- Watercolor – Previous to starting to work you will need to attach or stretch the paper to a stretcher board. When using wood you the surface should be finished with a water repellent coating such as Urethane to prevent wicking of any chemicals from the wood into the back of the paper. There are a few types of stretcher boards on the market such as “Bromley Paper Stretcher” or the Otto Watercolor Paper Stretcher specifically for this purpose however you can make your own. I personally prefer Plexiglas with my own clamp bars for this purpose. Some artists prefer stretching by applying water soaked paper to a board, brushing out the air bubbles and tacking or stapling the wet paper to a board and then allowing the drying process pull the paper tight. It is important to secure the wet paper tightly to the board since watercolor paper pulls enough to pull the staples out when drying. It can take up to 48 hours for the paper to dry completely. As the paper dries the paper fibers contract providing you with a sheet of paper that will remain somewhat flat during the painting process. In a different process some artists soak their paper in water and then do an entire painting on the stretcher board while the paper is still wet. This is known as the “wet on wet” technique (see watercolor). You can also dodge the stretching process by using either 300lb paper or 100% rag museum board.Unless you are using the “wet on wet” technique, to improve the surface strength characteristics of the paper and to protect the fibers from breakdown due to oxidation, I recommend applying Neutral pH PVA (poly vinyl acetate) Adhesive diluted with distilled water to at least the area of the paper to be painted. External surface sizing encases the cellulose fibers with a chemical barrier that restricts the penetration of liquids and vapors. You can apply external sizing to paper by brushing, or tub sizing. I personally don’t recommend spraying since the additional thinning required limits the amount of size utilized. Use a large soft brush or, lightly soak dry sheets in a wall paper tray of liquid sizing. To avoid waste line up several sheets when using the tub method. Afterwards light pressing with an iron between two cotton cloth sheets while the paper is still damp will smooth the buckling commonly associated with wet paper.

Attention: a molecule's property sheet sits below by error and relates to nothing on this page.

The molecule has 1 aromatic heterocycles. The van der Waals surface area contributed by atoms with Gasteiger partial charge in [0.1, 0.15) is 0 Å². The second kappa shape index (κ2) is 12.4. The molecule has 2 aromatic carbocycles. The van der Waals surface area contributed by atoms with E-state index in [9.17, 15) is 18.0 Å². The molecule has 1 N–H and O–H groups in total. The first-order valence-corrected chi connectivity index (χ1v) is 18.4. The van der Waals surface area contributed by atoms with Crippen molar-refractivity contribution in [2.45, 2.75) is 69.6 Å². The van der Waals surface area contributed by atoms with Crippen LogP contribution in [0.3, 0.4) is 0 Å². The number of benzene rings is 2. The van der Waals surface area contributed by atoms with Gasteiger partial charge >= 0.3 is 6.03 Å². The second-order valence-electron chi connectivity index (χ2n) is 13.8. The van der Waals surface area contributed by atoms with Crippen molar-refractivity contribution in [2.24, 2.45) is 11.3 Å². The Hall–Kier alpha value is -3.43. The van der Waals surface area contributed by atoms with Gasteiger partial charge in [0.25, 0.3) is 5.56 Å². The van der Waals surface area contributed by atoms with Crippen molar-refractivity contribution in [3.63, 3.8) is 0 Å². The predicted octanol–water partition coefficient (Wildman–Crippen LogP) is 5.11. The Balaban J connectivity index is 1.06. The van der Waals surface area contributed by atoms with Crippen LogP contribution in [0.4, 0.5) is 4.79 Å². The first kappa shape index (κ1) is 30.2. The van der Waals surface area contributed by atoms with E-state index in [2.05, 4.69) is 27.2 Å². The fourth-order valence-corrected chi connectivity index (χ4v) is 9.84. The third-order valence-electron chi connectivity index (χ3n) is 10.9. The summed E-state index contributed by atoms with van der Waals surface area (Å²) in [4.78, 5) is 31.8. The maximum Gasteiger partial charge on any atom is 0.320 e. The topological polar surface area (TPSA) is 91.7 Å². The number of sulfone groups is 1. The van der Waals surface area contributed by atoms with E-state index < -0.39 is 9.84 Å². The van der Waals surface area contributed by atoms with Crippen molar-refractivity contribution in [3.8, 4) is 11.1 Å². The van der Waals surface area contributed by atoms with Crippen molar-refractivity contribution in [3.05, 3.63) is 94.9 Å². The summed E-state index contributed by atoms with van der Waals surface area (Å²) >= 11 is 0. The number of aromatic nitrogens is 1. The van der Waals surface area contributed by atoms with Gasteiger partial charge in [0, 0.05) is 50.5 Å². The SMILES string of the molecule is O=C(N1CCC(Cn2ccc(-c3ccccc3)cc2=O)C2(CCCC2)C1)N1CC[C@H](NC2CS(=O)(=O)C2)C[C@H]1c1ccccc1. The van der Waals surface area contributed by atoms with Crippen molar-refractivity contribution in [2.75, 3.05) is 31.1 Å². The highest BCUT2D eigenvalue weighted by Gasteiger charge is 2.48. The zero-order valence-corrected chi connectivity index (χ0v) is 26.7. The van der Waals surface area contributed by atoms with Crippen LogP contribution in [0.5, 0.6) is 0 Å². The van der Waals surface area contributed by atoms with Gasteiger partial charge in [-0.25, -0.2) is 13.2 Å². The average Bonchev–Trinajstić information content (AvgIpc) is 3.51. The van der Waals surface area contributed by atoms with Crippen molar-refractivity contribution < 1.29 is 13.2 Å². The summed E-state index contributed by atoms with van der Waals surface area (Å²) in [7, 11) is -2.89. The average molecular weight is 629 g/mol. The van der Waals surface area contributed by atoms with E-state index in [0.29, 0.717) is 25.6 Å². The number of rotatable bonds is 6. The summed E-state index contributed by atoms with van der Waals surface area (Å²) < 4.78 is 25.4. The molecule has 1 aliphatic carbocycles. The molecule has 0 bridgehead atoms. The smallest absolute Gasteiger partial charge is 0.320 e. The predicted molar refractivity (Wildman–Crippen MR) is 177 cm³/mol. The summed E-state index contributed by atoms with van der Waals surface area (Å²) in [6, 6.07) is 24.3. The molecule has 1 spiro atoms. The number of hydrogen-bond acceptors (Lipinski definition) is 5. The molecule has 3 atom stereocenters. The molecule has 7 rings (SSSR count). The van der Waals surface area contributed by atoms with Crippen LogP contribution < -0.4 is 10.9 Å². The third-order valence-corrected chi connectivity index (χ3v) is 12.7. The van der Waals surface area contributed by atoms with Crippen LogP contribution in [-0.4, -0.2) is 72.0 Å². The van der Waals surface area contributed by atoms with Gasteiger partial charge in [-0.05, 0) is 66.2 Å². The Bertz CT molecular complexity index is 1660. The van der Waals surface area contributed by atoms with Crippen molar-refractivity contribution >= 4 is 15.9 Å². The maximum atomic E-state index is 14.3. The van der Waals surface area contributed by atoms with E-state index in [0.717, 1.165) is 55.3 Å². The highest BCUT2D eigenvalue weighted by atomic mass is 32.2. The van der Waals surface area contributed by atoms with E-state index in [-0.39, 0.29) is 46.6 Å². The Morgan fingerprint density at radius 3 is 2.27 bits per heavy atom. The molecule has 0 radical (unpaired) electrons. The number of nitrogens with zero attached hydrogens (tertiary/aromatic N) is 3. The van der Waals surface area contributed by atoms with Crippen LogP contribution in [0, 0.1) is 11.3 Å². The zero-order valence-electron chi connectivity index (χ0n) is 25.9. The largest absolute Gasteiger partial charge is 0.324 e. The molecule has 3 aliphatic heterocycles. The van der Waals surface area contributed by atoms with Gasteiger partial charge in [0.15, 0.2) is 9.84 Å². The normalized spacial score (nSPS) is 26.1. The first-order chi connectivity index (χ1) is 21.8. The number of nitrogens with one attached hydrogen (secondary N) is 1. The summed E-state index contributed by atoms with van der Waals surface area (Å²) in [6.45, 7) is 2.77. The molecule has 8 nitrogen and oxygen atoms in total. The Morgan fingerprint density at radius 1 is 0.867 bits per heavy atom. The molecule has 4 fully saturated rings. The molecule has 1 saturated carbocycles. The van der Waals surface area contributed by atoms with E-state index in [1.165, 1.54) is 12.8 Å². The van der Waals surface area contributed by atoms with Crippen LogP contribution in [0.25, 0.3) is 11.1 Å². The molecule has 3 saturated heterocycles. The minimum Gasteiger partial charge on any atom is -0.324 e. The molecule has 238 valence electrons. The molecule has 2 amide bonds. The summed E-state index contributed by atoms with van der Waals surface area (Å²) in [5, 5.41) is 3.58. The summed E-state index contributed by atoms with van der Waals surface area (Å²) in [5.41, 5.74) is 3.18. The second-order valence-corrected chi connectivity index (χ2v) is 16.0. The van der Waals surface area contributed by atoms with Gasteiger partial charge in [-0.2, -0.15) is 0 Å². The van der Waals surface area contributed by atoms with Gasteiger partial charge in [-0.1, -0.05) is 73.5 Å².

- Acrylic and Oils – When painting paper with acrylic or oil paint you should be sure to use at least a 140lb/ream paper. However, as in almost every case 300lb/ream or 100% museum board is better. Apply two thin coats of Acrylic Gesso diluted (4) parts gesso and (1) part solution of 50/50% water and acrylic matte medium to the area to be painted. Sanding lightly in between coats with fine grade sandpaper, brush on using crosshatched strokes or in one direction changing direction perpendicular to the previous coat. Another effective method is to use a 4″ foam roller similar to the brush. This procedure will provide you with a fine ground for painting. It is my personal opinion that if you desire to paint oils on paper Neutral pH PVA (poly vinyl acetate) Adhesive is the better way to go for flexibility and sealing. I have also been experimenting with diluted cut shellac but experienced best results with oil pastels.
- Pastels – Although many paper manufactures produce paper specifically for caulk and oil pastel use such as Sennelier La Carte Pastel Card, Sanded Pastel Papers and Wallis Sanded Pastel Paper , you can effectively make your own pastel paper to prepare the precise texture or (tooth) that your work requires. This can be achieved by sprinkling Pumice or quartz powder onto a thinned consistency of acrylic gesso or Neutral pH PVA (poly vinyl acetate) Adhesive diluted with distilled water that has been applied to 300lb (hot press) watercolor or 100% rag museum board. Then before the surface dries, lightly sprinkle more grit on the sheet evenly across the sheet and set it with spray fixative. Tap off the excess and apply more grit and fixative as needed. Unless you are using oil pastels, avoid excessive coats of gesso since the build up of latex will create a sight resistance to the pastel pigments. You have now created a textured support needed for dry media such as pastels to hold their color particles in place.
” Great art picks up where nature ends.”